https://www.ldwa.org.uk/
(as posted by someone else!)
I did one taking ~12 hours, it was the ONLY thing I've ever done that felt like an Audax. But wasn't an Audax :P
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Re: Is there a running equivalent of audax?
« Reply #21 on: 01 January, 2022, 07:58:03 pm »
It being new year, I'm having a look at possible goals and found this description - this what you had in mind?

Quote
Lewes Three Peaks - Mount Caburn, Firle Beacon and Kingston Ridge

Over 18 miles and in excess of 2600ft of elevation covered on this looped trail in Lewes, East Sussex, England. We start and finish this route in the heart of Lewes, I'll probably grab a coffee and cake afterwards.

This is a public and well known route, it is an event and not a race, therefore the intent is to run as a group, support each other and enjoy the day. This is perfect for building up towards a marathon trail distance. There is a mixture of terrain, minimal time is spent on pavements and mostly we will be on the trails.

A good level of fitness is required, remember snacks, water and a good attitude. We will run even if the weather is poor so come prepared. If you have sticks there is an opportunity to try them out.

I don't think running as a group appeals to me though, unless i know we're well matched. I can imagine a lot of hanging around.

Cudzoziemiec

  • Моя планета голубая, я люблю тебя и обнимаю
Re: Is there a running equivalent of audax?
« Reply #22 on: 01 January, 2022, 08:06:49 pm »
Whereas I can imagine being the cause of a lot of hanging around and consequently not having much recovery time!
Riding a bike through a city is like navigating the collective neural pathways of a vast global mind.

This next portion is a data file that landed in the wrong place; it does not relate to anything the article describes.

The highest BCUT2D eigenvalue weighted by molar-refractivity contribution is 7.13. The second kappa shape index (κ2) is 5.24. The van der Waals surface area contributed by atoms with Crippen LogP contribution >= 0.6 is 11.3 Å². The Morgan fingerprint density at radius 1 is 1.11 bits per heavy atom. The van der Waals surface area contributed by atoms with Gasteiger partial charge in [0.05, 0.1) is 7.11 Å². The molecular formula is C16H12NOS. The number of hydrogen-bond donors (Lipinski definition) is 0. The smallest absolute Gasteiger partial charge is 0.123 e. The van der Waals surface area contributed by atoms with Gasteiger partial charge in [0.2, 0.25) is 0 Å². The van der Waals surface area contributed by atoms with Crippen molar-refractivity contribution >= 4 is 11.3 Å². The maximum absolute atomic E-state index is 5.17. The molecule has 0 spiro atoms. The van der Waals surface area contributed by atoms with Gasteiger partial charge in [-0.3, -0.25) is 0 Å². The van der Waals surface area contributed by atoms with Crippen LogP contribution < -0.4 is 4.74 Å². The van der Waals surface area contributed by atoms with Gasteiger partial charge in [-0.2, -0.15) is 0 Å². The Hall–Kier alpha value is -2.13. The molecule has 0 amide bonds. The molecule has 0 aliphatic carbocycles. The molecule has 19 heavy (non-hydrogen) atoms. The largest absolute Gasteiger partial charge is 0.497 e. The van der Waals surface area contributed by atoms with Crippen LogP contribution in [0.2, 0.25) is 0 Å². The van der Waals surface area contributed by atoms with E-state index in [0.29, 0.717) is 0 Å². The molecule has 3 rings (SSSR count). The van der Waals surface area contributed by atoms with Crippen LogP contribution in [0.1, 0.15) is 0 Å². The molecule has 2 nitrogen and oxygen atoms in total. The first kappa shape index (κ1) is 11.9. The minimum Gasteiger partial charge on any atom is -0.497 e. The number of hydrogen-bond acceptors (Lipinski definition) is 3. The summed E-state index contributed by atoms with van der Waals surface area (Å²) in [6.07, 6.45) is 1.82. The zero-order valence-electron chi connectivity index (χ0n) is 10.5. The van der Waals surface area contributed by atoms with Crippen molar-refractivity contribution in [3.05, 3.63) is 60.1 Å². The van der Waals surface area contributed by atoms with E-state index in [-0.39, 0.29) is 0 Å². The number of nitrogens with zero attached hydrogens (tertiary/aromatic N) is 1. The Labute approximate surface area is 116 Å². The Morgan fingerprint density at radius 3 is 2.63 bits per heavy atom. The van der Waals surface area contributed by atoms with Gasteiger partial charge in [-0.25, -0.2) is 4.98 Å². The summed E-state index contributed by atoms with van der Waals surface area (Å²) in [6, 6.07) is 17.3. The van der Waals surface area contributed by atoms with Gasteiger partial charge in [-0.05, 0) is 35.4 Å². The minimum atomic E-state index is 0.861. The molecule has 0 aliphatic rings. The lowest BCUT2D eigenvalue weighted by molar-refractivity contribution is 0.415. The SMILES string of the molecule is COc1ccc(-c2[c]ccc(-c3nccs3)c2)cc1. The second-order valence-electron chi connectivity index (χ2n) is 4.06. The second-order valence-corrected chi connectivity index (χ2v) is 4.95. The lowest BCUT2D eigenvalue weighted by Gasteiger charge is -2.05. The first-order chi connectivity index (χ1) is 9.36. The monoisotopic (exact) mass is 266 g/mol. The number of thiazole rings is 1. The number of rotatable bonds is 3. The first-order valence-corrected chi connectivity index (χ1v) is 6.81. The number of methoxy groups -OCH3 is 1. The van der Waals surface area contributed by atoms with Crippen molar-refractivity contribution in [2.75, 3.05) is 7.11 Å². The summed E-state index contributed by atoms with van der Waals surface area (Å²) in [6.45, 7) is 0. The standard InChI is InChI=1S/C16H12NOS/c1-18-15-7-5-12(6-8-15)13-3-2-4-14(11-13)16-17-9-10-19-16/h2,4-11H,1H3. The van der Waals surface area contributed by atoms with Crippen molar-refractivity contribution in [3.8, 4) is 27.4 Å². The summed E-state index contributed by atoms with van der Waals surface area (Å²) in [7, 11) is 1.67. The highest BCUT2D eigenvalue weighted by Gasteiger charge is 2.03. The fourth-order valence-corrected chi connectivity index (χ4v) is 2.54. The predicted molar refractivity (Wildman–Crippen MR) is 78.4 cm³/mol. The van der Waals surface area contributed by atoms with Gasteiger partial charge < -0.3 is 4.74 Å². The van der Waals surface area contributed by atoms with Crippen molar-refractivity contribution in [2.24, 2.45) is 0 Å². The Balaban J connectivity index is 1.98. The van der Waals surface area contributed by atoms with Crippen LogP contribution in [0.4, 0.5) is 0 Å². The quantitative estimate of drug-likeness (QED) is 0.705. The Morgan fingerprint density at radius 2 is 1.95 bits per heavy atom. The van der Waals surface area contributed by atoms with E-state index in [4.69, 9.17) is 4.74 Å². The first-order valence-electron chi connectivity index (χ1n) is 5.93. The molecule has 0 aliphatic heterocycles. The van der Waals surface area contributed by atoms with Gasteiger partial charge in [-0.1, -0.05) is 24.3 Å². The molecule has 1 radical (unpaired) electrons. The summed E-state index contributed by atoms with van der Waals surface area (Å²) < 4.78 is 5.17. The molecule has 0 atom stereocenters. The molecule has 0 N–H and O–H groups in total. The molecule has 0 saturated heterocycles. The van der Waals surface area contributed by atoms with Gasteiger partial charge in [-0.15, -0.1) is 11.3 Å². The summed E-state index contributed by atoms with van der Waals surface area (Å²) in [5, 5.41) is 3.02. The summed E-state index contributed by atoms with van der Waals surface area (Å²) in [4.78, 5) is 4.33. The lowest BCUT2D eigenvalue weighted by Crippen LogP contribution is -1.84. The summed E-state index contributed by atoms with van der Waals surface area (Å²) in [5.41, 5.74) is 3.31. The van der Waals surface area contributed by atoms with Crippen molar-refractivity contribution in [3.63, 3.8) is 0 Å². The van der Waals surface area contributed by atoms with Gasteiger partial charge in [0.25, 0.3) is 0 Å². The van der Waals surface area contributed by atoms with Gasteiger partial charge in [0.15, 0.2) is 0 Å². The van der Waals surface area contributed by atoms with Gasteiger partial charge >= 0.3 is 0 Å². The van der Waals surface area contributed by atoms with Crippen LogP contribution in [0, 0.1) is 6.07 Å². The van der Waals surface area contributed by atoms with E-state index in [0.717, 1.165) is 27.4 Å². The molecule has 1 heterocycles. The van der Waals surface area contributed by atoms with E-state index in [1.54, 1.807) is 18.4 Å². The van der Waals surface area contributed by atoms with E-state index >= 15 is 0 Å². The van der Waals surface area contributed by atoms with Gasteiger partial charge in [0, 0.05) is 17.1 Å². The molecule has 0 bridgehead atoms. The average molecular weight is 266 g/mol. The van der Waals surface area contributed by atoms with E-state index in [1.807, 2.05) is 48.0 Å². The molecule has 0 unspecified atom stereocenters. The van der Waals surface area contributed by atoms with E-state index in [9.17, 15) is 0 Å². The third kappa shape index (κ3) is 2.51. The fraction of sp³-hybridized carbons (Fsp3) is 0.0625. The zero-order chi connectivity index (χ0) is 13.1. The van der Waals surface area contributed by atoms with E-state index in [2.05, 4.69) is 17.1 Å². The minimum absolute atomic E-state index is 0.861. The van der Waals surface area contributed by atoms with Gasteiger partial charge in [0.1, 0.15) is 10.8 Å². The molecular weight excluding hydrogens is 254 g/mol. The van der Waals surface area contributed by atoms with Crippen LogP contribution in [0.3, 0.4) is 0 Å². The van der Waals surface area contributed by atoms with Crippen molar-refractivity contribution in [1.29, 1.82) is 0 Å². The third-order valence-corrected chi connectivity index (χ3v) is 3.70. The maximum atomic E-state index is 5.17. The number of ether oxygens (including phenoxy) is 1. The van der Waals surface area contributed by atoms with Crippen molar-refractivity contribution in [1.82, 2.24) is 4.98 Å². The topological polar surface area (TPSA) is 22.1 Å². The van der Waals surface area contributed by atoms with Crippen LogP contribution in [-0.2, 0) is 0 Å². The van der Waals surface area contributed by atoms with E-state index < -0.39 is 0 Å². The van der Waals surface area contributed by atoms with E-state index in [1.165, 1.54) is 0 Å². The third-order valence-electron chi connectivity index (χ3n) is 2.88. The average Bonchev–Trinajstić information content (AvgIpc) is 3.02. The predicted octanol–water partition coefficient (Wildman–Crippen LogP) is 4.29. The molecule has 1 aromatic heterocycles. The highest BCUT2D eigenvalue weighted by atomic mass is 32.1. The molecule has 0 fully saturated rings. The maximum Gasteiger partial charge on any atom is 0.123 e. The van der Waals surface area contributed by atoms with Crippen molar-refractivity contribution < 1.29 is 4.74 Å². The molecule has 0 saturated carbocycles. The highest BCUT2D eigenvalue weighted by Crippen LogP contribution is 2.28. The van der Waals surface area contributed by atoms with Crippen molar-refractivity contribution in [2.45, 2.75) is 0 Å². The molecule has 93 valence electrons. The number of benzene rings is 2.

Re: Is there a running equivalent of audax?
« Reply #23 on: 01 January, 2022, 08:29:01 pm »
Whereas I can imagine being the cause of a lot of hanging around and consequently not having much recovery time!

After today's run - same!

Also, it's hilly enough to exaggerate the differences.

Re: Is there a running equivalent of audax?
« Reply #24 on: 02 January, 2022, 06:35:01 am »
Polar Bear: - sorry, I didn't realise you were registered blind.
Most clubs now print their own maps for the different courses.
Usually 1:10,000 or 1:7500 for fell or forest, but as much as 1:3,000 for some urban events.
There is a lot of detail on the maps.

An orienteer in our area had visual impairment, and would ask organisers if they could please provide a special very large scale map of their course, which enabled them to continue orienteering.

No worries.  And thank you for the very useful information.

It being new year, I'm having a look at possible goals and found this description - this what you had in mind?

Quote
Lewes Three Peaks - Mount Caburn, Firle Beacon and Kingston Ridge

Over 18 miles and in excess of 2600ft of elevation covered on this looped trail in Lewes, East Sussex, England. We start and finish this route in the heart of Lewes, I'll probably grab a coffee and cake afterwards.

This is a public and well known route, it is an event and not a race, therefore the intent is to run as a group, support each other and enjoy the day. This is perfect for building up towards a marathon trail distance. There is a mixture of terrain, minimal time is spent on pavements and mostly we will be on the trails.

A good level of fitness is required, remember snacks, water and a good attitude. We will run even if the weather is poor so come prepared. If you have sticks there is an opportunity to try them out.

I don't think running as a group appeals to me though, unless i know we're well matched. I can imagine a lot of hanging around.

Back in the late eighties and early nineties when I was at my marathonning peak I was a member of a road running club.  We used to split into two groups for the Wednesday evening and Sunday morning road runs and it was rare for a group to fragment in spite of there being obvious ability differences within.  Back then I found it relatively easy to run with the slower group but I was effectively the pace setter* for the faster group and yet the faster group would badger me every weekend to join them.   Perhaps with hindsight many folk were looking for a more gentle Sunday morning run after the night before.  😉  If somebody needed to drop off the pace there would always be a throng of willing folk to drop back with them.

It tended to be actual events where folk would go off and do it at their own pace.

* Pace of the slowest.